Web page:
Three-Dimensional Analysis of the Cement Mantle in Total Hip Arthroplasty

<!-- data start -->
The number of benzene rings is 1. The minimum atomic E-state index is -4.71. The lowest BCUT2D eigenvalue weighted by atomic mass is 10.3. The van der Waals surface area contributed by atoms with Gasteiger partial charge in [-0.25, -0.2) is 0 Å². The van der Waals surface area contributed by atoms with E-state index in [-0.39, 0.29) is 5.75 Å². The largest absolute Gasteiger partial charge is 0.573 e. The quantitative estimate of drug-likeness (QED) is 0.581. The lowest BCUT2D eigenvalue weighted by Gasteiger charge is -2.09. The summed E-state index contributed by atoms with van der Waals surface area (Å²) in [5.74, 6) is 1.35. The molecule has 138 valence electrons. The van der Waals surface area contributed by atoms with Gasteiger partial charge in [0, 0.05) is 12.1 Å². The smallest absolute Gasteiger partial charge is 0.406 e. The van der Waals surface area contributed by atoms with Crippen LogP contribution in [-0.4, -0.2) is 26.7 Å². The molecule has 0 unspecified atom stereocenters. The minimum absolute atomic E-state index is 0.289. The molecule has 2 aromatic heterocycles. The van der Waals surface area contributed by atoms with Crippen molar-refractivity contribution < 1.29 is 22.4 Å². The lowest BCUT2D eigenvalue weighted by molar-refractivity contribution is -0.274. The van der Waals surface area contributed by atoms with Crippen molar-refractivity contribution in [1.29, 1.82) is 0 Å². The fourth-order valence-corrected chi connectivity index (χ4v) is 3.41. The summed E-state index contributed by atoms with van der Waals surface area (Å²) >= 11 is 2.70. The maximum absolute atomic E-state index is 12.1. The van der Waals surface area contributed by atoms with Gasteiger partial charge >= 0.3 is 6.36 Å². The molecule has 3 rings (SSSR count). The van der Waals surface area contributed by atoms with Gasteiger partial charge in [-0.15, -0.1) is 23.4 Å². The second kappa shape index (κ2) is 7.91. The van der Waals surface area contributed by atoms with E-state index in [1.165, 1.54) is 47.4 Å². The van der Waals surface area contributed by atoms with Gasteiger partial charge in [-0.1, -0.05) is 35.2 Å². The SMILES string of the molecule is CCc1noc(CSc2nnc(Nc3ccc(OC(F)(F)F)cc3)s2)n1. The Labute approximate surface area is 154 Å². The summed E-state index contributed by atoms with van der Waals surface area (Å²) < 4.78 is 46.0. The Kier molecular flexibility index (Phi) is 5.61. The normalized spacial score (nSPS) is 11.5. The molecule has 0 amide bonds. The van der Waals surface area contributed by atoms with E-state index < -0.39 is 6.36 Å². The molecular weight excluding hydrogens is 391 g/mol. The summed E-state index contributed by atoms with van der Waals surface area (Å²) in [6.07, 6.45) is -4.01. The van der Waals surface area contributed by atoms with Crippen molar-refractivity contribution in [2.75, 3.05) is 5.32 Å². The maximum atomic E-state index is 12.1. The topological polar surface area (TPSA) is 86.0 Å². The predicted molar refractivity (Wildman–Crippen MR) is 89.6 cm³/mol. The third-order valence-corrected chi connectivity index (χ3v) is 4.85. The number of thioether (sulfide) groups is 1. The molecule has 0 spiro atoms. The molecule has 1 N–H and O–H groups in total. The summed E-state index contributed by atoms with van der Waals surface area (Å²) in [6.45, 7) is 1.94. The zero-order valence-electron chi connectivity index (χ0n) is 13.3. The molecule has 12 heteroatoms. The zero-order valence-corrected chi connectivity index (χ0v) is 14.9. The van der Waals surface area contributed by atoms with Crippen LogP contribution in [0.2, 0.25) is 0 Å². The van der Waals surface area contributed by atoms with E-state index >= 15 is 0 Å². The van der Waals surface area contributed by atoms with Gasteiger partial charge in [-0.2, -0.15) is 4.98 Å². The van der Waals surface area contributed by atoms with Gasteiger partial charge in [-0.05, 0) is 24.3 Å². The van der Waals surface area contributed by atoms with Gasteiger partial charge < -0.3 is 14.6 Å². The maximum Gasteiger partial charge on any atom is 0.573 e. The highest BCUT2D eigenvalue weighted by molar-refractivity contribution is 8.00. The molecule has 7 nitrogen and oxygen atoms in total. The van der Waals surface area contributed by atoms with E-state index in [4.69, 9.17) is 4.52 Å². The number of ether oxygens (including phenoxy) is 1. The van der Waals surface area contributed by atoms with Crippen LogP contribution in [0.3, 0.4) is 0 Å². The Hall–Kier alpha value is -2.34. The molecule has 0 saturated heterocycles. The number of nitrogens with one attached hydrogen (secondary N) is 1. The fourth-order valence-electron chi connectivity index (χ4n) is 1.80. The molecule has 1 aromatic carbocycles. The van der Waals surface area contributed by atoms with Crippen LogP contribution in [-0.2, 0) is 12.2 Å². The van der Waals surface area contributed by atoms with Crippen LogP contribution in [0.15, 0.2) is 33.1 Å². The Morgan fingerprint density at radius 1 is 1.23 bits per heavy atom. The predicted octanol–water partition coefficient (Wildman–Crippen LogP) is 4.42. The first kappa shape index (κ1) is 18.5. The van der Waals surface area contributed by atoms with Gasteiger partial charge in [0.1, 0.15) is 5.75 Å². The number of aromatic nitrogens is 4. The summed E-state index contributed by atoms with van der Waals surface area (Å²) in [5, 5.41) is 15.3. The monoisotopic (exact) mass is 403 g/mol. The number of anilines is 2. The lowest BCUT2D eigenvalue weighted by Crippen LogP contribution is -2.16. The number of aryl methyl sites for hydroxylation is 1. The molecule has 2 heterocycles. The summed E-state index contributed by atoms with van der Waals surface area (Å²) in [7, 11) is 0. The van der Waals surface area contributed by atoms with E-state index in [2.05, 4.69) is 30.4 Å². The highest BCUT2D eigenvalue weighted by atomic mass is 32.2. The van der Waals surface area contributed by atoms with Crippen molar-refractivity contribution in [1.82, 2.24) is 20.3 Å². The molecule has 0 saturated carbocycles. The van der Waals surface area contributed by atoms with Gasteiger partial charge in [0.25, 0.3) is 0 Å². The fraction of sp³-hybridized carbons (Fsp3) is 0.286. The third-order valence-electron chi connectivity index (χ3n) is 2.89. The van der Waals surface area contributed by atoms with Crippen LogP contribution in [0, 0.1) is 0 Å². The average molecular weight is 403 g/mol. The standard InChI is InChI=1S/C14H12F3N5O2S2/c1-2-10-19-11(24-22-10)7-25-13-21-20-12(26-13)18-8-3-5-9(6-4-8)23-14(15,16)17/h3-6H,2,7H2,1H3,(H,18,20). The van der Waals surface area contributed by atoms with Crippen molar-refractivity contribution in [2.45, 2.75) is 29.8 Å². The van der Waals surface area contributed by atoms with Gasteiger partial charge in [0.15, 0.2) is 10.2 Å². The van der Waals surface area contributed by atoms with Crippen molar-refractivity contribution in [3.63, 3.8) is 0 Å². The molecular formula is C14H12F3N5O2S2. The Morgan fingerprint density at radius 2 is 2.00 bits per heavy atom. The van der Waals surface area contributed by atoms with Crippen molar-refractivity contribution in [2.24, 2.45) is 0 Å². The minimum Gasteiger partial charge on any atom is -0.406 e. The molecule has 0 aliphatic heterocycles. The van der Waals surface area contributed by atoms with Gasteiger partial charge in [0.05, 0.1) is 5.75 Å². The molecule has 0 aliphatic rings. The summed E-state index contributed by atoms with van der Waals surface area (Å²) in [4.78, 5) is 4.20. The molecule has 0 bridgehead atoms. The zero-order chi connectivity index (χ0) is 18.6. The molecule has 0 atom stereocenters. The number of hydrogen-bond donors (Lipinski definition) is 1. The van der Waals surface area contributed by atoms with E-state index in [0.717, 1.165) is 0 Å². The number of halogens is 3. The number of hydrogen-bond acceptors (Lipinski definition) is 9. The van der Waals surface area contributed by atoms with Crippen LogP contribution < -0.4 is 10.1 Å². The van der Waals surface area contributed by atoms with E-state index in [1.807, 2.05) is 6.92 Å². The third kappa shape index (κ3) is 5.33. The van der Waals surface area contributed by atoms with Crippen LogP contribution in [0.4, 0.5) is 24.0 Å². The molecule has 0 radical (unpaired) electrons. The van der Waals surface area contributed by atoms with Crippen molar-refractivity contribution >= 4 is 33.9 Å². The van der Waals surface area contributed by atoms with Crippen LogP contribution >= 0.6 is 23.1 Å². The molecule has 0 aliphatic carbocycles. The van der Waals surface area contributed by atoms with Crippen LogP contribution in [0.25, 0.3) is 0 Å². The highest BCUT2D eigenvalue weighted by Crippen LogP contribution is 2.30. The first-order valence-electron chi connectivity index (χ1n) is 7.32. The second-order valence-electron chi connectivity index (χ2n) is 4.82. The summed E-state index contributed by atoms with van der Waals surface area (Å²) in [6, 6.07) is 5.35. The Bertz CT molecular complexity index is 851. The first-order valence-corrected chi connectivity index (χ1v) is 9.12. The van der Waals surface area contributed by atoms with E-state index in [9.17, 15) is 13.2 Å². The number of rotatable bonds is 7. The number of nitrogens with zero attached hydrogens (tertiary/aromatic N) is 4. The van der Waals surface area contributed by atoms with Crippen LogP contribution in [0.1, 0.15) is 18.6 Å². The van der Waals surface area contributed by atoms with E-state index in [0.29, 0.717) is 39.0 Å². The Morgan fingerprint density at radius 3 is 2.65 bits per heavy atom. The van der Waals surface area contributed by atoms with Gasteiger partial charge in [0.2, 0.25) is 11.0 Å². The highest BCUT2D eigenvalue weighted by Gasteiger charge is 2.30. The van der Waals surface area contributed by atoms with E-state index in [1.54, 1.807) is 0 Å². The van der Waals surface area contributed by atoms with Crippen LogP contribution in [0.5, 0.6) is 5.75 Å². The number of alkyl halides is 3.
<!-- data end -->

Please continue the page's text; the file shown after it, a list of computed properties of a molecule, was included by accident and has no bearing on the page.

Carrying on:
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Cemented fixation of the femoral stem is the gold standard for patients older than 60 years. The importance of reliably achieving an adequate cement mantle has been shown in many studies. Currently, inspection and grading of plain radiographs is the accepted method for study of the cement mantle. However, the reliability of plain radiographs for this purpose has been questioned. In addition, the interobserver agreement of current grading systems has been shown to be limited. A new in vitro method of cement mantle analysis is described. Plastic replicas of six contemporary stems were implanted into femurs from cadavers. The specimens were imaged with a computed tomography scanner. Detailed, computer-assisted analysis of mantle thickness was done. Comparisons were made between designs. A subset was compared with standard radiographs. Plain radiographs overestimated thickness and underestimated the deficiencies. There was significant variability in the mantle produced by the different designs. Commonly used designs had deficiencies in their mantles by standard criteria despite proper surgical technique. The importance of being fully acquainted with the particular implant one uses is emphasized by these results. This is a valuable technique for investigation of the effects on the cement mantle of implant design, surgical technique, and patient anatomy.
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